Ty Dillon earns first Nationwide pole, will pace today’s Boyd Gaming 300 at Las Vegas

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Ty Dillon will pace the field in this afternoon’s 2014 Boyd Gaming 300 Nationwide Series race, having earned his first career NNS pole Saturday morning at Las Vegas Motor Speedway.

Dillon was the only driver over 182 mph, covering the 1.5-mile progressively-banked track with a top speed of 182.278 mph, a LVMS NNS track record.

“I hope the fans really enjoy this new qualifying system, because it’s exciting for us,” Dillon said. “Everything’s been going real good, our car’s been real fast, just real excited for our future and to get this race going.”

Brad Keselowski was second-fastest at 181.702 mph, followed by Sprint Cup Series points leader Dale Earnhardt Jr. at third-fastest with a speed of 181.147 mph.

Here’s how the field stacks up:

Row 1

Ty Dillon, 182.278 mph

Brad Keselowski, 181.702

Row 2

Dale Earnhardt Jr., 181.147

Kyle Larson, 180.880

Row 3

Brian Scott, 180.699

Matt Kenseth, 180.451

Row 4

Kyle Busch, 180.403

Dylan Kwasniewski, 180.168

Row 5

Chase Elliott, 180.000

Regan Smith, 179.444

Row 6

Matt Crafton, 178.838

Chris Buescher, 178.684

Row 7

Elliott Sadler, 179.069

James Buescher, 179.004

Row 8

Ryan Reed, 178.849

Brendan Gaughan, 178.826

Row 9

Trevor Bayne, 178.336

Blake Koch, 178.288

Row 10

David Ragan, 177.602

Mike Bliss, 177.328

Row 11

Dakoda Armstrong, 177.247

Ryan Sieg, 175.907

Row 12

Josh Wise, 175.661

Landon Cassill, 175.268

Row 13

JJ Yeley, 175.143

Jamie Dick, 174.582

Row 14

Tanner Berryhill, 174.289

Mike Wallace, 174.059

Row 15

Jeremy Clements, 173.963

Eric McClure, 173.477

Row 16

Jeffrey Earnhardt, 173.455

Jeff Green, 173.371

Row 17

Kevin Lepage, 172.513

Tommy Joe Martins, 172.304

Row 18

Derrike Cope, 170.821

Joe Gase, 170.756

Row 19

Daryl Harr, 170.127

Ryan Ellis, 169.630

Row 20

Robert Richardson, 167.473

Matt DiBenedetto, 171.467

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Theriault clinches ARCA title before finale at Kansas

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KANSAS CITY, Kan. (AP) There is no long, convoluted story about how Austin Theriault came to Ken Schrader Racing, forging a team that so dominated the ARCA Series that it captured the title simply by showing up for the finale.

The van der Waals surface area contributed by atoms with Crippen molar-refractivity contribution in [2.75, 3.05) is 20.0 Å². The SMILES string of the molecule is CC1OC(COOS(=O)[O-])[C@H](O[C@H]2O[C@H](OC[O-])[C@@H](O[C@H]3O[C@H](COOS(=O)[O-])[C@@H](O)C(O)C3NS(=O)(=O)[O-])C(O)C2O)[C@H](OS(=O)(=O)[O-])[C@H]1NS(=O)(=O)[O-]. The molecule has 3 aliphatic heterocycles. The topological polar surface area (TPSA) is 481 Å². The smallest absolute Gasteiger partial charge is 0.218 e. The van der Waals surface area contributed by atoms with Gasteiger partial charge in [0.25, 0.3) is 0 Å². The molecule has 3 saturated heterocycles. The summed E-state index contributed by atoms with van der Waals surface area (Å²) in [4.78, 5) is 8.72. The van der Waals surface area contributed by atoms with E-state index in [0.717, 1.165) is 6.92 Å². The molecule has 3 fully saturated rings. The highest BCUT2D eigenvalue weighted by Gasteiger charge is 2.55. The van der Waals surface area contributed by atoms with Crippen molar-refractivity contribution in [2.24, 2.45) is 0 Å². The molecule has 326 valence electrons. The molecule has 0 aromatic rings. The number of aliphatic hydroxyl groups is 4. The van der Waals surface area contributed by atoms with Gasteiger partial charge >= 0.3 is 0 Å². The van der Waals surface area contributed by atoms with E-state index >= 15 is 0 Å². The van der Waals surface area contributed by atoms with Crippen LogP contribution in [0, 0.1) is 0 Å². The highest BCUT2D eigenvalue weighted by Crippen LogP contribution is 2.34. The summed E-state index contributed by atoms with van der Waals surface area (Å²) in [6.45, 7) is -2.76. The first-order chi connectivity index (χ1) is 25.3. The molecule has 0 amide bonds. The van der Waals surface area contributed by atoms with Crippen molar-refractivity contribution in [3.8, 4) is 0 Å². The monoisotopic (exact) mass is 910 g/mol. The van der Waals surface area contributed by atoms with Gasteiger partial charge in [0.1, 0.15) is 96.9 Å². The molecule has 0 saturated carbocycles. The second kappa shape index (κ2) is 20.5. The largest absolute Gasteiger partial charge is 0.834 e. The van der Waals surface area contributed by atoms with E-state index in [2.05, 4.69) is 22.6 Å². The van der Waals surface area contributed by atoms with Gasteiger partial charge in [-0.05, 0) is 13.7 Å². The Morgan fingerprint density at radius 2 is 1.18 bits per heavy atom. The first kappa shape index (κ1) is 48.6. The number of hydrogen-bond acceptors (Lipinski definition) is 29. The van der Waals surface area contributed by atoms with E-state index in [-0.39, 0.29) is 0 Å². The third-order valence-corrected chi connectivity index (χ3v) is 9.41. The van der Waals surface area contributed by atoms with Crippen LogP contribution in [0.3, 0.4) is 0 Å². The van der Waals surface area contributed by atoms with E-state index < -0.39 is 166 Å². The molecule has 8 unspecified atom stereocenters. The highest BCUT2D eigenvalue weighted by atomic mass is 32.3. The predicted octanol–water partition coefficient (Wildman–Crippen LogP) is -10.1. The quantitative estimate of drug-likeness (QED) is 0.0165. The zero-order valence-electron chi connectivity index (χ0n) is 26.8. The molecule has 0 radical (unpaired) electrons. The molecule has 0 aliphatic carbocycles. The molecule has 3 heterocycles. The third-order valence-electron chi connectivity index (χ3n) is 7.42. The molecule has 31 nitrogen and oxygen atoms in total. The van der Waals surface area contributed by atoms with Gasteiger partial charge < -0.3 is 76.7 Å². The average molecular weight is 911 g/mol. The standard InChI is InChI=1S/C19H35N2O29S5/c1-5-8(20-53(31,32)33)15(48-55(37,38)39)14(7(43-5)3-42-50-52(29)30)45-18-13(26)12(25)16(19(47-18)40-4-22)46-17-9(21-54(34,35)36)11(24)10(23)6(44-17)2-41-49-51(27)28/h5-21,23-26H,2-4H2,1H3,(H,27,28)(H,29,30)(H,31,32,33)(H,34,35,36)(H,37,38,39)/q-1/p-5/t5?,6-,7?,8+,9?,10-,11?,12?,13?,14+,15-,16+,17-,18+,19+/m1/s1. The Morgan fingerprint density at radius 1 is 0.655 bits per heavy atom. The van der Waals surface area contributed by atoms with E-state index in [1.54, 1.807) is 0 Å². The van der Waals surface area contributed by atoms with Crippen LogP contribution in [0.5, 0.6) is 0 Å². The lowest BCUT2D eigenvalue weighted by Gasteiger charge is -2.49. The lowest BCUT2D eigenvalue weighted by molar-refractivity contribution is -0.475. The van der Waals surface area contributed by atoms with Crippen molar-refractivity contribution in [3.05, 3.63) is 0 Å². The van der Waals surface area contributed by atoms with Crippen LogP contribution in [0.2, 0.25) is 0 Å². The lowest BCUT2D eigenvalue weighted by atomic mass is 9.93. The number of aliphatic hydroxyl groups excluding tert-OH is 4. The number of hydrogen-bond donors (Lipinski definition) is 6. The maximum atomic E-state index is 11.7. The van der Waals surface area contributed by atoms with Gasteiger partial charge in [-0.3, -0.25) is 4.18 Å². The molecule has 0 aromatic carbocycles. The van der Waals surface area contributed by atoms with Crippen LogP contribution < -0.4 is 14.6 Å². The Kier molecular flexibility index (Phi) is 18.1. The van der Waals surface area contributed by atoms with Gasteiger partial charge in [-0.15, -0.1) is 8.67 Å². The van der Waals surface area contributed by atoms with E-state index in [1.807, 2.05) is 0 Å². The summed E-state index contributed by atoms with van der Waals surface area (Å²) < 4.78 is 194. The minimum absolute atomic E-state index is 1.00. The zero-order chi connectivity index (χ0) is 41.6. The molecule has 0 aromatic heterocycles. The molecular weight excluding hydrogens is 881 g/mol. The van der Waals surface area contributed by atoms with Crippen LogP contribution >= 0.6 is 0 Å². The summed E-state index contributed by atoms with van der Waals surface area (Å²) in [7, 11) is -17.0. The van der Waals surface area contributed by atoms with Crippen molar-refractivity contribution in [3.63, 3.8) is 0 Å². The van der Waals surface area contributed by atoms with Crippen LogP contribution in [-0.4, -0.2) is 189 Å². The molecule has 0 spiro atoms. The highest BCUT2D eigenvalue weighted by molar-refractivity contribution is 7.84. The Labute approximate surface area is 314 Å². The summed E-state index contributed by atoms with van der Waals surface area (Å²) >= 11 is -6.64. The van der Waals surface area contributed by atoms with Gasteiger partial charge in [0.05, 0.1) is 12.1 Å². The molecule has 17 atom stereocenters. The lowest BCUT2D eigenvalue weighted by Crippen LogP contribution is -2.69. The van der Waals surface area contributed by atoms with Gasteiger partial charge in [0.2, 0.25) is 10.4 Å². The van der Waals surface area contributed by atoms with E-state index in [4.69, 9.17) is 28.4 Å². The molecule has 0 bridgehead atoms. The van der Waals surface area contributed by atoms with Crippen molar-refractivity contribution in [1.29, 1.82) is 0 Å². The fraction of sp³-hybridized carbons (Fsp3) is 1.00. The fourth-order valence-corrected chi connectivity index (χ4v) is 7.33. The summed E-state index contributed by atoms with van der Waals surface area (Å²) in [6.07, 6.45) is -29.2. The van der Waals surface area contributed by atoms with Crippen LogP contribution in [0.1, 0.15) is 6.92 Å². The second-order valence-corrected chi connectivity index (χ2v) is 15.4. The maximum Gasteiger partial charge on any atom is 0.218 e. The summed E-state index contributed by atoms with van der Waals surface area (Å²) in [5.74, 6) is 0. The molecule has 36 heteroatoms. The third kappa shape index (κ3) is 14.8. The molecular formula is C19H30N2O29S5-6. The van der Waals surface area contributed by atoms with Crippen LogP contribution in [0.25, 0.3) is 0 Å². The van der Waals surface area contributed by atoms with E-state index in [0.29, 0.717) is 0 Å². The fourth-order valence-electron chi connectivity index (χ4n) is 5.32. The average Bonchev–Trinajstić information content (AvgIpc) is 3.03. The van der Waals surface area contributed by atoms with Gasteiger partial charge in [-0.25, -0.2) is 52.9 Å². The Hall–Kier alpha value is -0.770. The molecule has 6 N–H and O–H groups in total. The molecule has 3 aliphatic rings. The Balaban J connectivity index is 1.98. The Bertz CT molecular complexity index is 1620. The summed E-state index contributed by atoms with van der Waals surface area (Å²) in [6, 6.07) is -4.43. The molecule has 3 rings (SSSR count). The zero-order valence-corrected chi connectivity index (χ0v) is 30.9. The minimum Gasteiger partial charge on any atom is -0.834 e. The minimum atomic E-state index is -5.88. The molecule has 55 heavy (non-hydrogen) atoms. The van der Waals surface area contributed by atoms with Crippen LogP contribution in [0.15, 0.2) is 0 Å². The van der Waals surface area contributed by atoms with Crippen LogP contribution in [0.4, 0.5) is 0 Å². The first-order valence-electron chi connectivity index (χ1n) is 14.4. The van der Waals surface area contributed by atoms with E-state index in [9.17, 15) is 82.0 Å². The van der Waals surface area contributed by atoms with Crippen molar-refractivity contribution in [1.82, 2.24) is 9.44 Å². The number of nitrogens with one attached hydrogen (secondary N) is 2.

“We both wanted something to do,” the folksy Schrader said with a smile and shrug before Friday night’s race at Kansas Speedway. “He didn’t have a car to drive and I didn’t have a driver.”

So, they solved each other’s problem.

Theriault hopped into the seat and proceeded to win seven times over the first 19 races, building such a lead on his nearest challenger that he sewed up the title at Kentucky. And that made for a rather enjoyable weekend at Kansas, where all the pressure was off their team.

Along the way, Theriault became the first driver to win at a superspeedway, short track, dirt track and road event in the same season, and he swept the superspeedway and short-track challenges.

If there was something to win, he won it.

“I hoped we’d have a shot at it and it’s proved out this year that we’ve really exceeded anybody’s expectations,” Theriault said. “We had some things to work on early. We kind of dusted off a bit, went back to work. We had some time between Daytona and the mile-and-a-halfs that came up later in the season, and we realized where we were strong and where we had to work.

“But in the end it came back to pure dedication, I think,” he explained. “The amount of time it took behind the scenes to make this happen.”

The 23-year-old driver from Fort Kent, Maine, knows something about dedication. He appeared to be on racing’s fast track, scoring a Truck Series ride a few years ago for Brad Keselowski, when a terrifying crash at Las Vegas left him with a broken back and sitting on the sidelines.

The best ride he could find last year was in the K&N Pro Series.

It was at a trade show in Indianapolis last December that Theriault ran into Schrader, who was busy putting together a team for this season. They had dinner a couple nights later and, Schrader said, it was his wife Ann who came away impressed by the yes-sir, no-sir driver.

“My wife doesn’t go to all the races,” Schrader said. “After we talked she said, `I like that guy. How good is he?’ She doesn’t know. I knew he was racing well in Keselowski’s truck, had an unfortunate wreck, had to sit out a bit. I told her, `That’s somebody who could make us very happy next year.”‘

Theriault delivered on that promise.

They weren’t the only ones happy Friday, either. Zane Smith earned his second pole of the season, beating teammate Sheldon Creed to earn the top spot for the Kansas ARCA 150, while 20-year-old Natalie Decker announced a full-time ride with Venturini Motorsports next season.

“This is obviously a big step in my career,” said Decker, who made six starts as a rookie this season. “I’m confident and ready for this next move. After tonight my focus shifts to next season. We’ll be ready to go at Daytona.”